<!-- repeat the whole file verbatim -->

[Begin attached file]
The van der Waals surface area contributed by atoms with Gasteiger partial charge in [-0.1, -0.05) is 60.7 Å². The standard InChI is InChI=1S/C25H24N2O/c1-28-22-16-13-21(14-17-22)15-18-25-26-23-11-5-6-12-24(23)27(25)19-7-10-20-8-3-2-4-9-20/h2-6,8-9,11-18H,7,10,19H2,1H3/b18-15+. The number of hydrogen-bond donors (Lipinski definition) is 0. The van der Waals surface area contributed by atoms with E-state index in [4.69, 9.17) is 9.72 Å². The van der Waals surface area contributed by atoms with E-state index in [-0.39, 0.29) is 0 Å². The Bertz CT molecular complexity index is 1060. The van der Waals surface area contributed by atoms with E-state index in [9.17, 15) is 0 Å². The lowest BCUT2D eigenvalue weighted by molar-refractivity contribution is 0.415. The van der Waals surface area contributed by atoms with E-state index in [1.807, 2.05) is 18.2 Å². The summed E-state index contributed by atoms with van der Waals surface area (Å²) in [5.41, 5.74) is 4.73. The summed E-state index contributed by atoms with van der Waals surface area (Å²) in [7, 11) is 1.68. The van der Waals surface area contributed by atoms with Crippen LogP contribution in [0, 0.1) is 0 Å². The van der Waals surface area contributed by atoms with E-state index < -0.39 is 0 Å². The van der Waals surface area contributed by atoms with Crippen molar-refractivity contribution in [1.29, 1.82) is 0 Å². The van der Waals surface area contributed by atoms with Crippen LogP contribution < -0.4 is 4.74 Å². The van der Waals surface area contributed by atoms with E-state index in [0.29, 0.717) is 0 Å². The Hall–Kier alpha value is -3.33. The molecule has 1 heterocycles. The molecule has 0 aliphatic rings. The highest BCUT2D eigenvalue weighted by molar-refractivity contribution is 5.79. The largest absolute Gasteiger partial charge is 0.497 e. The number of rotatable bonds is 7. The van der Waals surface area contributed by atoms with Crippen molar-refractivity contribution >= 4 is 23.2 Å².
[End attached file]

The van der Waals surface area contributed by atoms with Gasteiger partial charge in [-0.1, -0.05) is 60.7 Å². The standard InChI is InChI=1S/C25H24N2O/c1-28-22-16-13-21(14-17-22)15-18-25-26-23-11-5-6-12-24(23)27(25)19-7-10-20-8-3-2-4-9-20/h2-6,8-9,11-18H,7,10,19H2,1H3/b18-15+. The number of hydrogen-bond donors (Lipinski definition) is 0. The van der Waals surface area contributed by atoms with E-state index in [4.69, 9.17) is 9.72 Å². The van der Waals surface area contributed by atoms with E-state index in [-0.39, 0.29) is 0 Å². The Bertz CT molecular complexity index is 1060. The van der Waals surface area contributed by atoms with E-state index in [9.17, 15) is 0 Å². The lowest BCUT2D eigenvalue weighted by molar-refractivity contribution is 0.415. The van der Waals surface area contributed by atoms with E-state index in [1.807, 2.05) is 18.2 Å². The summed E-state index contributed by atoms with van der Waals surface area (Å²) in [5.41, 5.74) is 4.73. The summed E-state index contributed by atoms with van der Waals surface area (Å²) in [7, 11) is 1.68. The van der Waals surface area contributed by atoms with Crippen LogP contribution in [0, 0.1) is 0 Å². The van der Waals surface area contributed by atoms with E-state index < -0.39 is 0 Å². The van der Waals surface area contributed by atoms with Crippen molar-refractivity contribution in [1.29, 1.82) is 0 Å². The van der Waals surface area contributed by atoms with Crippen LogP contribution < -0.4 is 4.74 Å². The van der Waals surface area contributed by atoms with E-state index in [0.29, 0.717) is 0 Å². The Hall–Kier alpha value is -3.33. The molecule has 1 heterocycles. The molecule has 0 aliphatic rings. The highest BCUT2D eigenvalue weighted by molar-refractivity contribution is 5.79. The largest absolute Gasteiger partial charge is 0.497 e. The number of rotatable bonds is 7. The van der Waals surface area contributed by atoms with Crippen molar-refractivity contribution >= 4 is 23.2 Å².